Management of research (data) outputs is a hot topic in the UK at the moment, although the topic has been rumbling for five years or more. Most research-active higher educational establishments have or are about to publish general guidelines, which predominantly take the form of aspirational targets rather than actionable examples or use-cases.‡ Because the concepts remain somewhat abstract, one can encounter questions from researchers such as “how should I go about achieving such RDM (research data management)?” I thought it might be useful for me to here summarise some key features in the form of an FAQ that can help answer that question. I will concentrate purely on the sub-set chemistry about which I know most.
This post is prompted by the appearance of a retrospective special issue of C&E news, with what appears to be its very own Website: internet.cenmag.org. It contains articles and interviews with many interesting people, along with several variations on the historical (albeit rather USA-centric) perspectives and a time-line covers many of the key innovations (again, from a USA-perspective). Some subjects are covered in greater depth, including computational chemistry. The periodic table too gets coverage, but surprisingly that is not of Mark Winter’s WebElements, which carries the impressive 1993-2015 continuous timeline (hence 22 in the title!).
I recently followed this bloggers trail; link1 → link2 to arrive at this delightful short commentary on atom-atom bonds in crystals by Jack Dunitz. Here he discusses that age-old question (to chemists), what is a bond? Even almost 100 years after Gilbert Lewis’ famous analysis, we continue to ponder this question. Indeed, quite a debate on this topic broke out in a recent post here. My eye was caught by one example in Jack’s article: “The close stacking of planar anions, as occurs in salts of croconic acid …far from producing a lowering of the crystal energy, this stacking interaction in itself leads to an increase by several thousand kJ mol−1 arising from Coulombic repulsion between the doubly negatively charged anions” I thought I might explore this point a bit further in this post.
Previously on the kinetic isotope effects for the Baeyer-Villiger reaction, I was discussing whether a realistic computed model could be constructed for the mechanism. The measured KIE or kinetic isotope effects (along with the approximate rate of the reaction) were to be our reality check. I had used ΔΔG energy differences and then HRR (harmonic rate ratios) to compute the KIE, and Dan Singleton asked if I had included heavy atom tunnelling corrections in the calculation, which I had not. His group has shown these are not negligible for low-barrier reactions such as ring opening of cyclopropyl carbinyl radical. As a prelude to configuring his suggested programs for computing tunnelling (GAUSSRATE and POLYRATE), it was important I learnt how to reproduce his KIE values. Hence the title of this post. Now, read on.
- Rzepa, Henry S.., "KINISOT. A basic program to calculate kinetic isotope effects using normal coordinate analysis of transition state and reactants.", 2015. http://dx.doi.org/10.5281/zenodo.19272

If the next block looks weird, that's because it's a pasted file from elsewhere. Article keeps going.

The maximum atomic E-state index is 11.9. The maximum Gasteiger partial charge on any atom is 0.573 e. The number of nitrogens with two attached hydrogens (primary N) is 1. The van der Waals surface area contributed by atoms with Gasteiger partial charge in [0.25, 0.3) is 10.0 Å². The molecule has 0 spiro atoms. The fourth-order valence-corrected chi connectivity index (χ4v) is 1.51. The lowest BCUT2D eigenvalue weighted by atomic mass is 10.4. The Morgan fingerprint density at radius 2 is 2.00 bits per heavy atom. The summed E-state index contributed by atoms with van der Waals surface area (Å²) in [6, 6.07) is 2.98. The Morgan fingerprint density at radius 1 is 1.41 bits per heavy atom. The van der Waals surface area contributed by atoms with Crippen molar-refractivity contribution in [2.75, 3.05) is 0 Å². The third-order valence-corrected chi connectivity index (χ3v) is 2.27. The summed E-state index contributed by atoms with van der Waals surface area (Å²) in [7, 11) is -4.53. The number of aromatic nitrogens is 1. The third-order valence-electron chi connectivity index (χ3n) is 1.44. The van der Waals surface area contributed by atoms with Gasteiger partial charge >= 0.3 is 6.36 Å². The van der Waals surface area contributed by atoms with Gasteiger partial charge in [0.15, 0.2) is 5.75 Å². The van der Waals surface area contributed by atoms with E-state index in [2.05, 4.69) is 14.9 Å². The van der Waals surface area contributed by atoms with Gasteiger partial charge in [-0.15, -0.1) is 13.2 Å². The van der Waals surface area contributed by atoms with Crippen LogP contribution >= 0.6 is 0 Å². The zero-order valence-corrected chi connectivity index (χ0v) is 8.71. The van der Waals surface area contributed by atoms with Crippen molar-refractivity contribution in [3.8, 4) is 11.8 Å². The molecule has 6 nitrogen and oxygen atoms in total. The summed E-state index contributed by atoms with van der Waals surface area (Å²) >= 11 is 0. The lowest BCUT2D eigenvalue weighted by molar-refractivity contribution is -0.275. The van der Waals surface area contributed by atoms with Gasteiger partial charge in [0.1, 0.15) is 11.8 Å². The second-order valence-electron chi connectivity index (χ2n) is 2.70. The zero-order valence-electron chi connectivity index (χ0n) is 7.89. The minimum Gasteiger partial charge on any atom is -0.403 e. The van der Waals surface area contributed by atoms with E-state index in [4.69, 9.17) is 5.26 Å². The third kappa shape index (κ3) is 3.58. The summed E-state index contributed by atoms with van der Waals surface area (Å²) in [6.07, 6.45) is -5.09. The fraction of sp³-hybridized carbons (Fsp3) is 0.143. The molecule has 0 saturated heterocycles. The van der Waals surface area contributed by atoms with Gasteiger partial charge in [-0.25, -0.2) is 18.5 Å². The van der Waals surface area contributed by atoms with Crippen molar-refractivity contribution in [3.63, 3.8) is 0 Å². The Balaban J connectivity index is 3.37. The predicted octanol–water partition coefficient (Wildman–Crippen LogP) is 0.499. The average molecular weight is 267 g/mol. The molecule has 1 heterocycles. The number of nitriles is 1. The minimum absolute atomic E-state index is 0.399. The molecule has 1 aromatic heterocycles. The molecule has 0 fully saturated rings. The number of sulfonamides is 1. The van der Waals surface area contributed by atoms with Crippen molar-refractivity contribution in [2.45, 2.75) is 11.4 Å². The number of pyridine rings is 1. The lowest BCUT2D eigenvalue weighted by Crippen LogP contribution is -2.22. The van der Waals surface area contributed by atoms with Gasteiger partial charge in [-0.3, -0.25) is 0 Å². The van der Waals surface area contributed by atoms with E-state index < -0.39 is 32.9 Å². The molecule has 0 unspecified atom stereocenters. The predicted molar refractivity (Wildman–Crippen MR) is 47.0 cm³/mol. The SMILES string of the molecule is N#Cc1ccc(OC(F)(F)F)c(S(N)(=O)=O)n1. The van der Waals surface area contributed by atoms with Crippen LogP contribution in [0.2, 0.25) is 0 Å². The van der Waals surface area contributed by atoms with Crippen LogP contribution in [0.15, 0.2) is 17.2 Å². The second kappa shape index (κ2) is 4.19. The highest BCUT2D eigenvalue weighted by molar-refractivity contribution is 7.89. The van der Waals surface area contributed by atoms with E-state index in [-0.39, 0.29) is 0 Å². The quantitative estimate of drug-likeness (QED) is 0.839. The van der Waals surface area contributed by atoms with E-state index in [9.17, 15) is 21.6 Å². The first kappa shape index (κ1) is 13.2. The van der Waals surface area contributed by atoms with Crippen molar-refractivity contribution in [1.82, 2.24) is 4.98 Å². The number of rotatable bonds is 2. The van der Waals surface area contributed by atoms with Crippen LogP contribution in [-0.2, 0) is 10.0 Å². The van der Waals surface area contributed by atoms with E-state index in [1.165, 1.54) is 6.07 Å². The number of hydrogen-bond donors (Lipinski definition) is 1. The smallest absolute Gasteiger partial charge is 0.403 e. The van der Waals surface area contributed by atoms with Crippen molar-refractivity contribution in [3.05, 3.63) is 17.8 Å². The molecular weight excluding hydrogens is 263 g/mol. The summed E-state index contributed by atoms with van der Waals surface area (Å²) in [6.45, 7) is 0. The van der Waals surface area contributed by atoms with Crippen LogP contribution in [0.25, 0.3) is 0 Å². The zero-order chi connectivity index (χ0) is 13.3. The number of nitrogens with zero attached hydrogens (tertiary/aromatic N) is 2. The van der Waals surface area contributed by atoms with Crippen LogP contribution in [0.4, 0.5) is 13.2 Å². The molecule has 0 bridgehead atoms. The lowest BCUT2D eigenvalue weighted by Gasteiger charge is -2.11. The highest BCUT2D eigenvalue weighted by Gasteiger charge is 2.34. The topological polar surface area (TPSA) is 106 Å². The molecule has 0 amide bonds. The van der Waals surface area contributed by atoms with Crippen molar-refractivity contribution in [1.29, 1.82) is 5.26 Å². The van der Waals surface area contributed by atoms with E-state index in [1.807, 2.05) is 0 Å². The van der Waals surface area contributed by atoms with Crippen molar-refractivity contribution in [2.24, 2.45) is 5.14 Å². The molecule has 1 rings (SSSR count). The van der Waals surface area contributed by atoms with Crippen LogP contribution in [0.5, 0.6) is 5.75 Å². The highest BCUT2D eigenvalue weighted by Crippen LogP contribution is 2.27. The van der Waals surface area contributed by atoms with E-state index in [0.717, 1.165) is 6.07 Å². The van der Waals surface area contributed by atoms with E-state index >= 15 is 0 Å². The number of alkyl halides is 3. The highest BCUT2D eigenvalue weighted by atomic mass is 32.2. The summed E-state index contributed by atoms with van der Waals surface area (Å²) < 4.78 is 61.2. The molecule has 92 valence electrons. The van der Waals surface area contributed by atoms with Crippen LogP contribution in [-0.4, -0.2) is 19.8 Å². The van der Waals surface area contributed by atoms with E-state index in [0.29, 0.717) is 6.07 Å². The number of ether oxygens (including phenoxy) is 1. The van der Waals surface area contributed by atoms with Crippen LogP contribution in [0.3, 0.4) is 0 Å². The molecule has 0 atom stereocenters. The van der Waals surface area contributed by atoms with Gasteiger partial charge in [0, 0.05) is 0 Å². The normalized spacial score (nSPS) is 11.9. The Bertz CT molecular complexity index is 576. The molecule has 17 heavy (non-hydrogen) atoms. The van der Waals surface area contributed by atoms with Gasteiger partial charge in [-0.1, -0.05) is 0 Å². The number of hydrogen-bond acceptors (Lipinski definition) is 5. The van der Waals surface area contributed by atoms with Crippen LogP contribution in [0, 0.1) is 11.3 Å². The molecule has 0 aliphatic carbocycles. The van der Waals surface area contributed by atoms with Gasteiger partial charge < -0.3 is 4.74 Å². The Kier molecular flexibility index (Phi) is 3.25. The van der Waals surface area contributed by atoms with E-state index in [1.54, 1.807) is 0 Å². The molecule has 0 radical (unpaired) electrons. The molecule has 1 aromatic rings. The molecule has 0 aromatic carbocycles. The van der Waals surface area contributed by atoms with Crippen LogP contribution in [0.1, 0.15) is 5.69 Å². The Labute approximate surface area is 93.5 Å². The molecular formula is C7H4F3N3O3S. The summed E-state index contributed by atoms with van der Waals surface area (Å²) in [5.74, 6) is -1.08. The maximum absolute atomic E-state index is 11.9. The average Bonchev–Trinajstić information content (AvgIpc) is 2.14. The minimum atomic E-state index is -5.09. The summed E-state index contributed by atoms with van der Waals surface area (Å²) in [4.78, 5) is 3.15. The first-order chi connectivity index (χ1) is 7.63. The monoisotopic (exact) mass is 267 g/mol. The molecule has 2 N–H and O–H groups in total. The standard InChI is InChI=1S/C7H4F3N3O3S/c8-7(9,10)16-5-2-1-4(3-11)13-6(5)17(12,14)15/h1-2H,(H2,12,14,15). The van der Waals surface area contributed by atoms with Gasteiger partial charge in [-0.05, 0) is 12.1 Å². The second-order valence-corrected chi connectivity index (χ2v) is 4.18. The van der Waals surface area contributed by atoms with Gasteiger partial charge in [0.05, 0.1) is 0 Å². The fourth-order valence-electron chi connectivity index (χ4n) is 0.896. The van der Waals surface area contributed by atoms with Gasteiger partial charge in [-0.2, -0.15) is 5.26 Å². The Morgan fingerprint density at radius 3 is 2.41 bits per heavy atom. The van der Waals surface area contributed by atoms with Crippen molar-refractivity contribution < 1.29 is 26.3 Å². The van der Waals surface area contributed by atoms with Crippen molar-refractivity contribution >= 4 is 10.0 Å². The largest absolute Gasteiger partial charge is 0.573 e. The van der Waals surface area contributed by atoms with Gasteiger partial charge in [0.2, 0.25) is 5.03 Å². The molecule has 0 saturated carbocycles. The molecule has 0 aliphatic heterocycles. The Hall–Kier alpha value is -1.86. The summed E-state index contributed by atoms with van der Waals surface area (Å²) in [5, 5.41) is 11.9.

- O.M. Gonzalez-James, X. Zhang, A. Datta, D.A. Hrovat, W.T. Borden, and D.A. Singleton, " Experimental Evidence for Heavy-Atom Tunneling in the Ring-Opening of Cyclopropylcarbinyl Radical from Intramolecular 12 C/ 13 C Kinetic Isotope Effects ", J. Am. Chem. Soc., vol. 132, pp. 12548-12549, 2010. http://dx.doi.org/10.1021/ja1055593
Peter Edwards has just given the 2015 Hofmann lecture here at Imperial on the topic of solvated electrons. An organic chemist knows this species as “e–” and it occurs in ionic compounds known as electrides; chloride = the negative anion of a chlorine atom, hence electride = the negative anion of an electron. It struck me how very odd these molecules are and so I thought I might share here some properties I computed after the lecture for a specific electride known as GAVKIS. If you really want to learn (almost) everything about these strange species, go read the wonderful review by Zurek, Edwards and Hoffmann, including a lesson in the history of chemistry stretching back almost 200 years.
- D.L. Ward, R.H. Huang, and J.L. Dye, "Structures of alkalides and electrides. I. Structure of potassium cryptand[2.2.2] electride", Acta Crystallogr C, vol. 44, pp. 1374-1376, 1988. http://dx.doi.org/10.1107/S0108270188002847
- E. Zurek, P.P. Edwards, and R. Hoffmann, "A Molecular Perspective on Lithium-Ammonia Solutions", Angewandte Chemie International Edition, vol. 48, pp. 8198-8232, 2009. http://dx.doi.org/10.1002/anie.200900373
Recollect this earlier post on the topic of the Baeyer-Villiger reaction. In 1999 natural abundance kinetic isotope effects were reported and I set out to calculate the values predicted for a particular model constructed using Quantum mechanics. This comparison of measurement and calculation is nowadays a standard verification of both experiment and theory. When the two disagree either the computational model is wrong or incomplete, or the remoter possibility that there is something not understood about the experiment.
- D.A. Singleton, and M.J. Szymanski, " Simultaneous Determination of Intermolecular and Intramolecular 13 C and 2 H Kinetic Isotope Effects at Natural Abundance ", J. Am. Chem. Soc., vol. 121, pp. 9455-9456, 1999. http://dx.doi.org/10.1021/ja992016z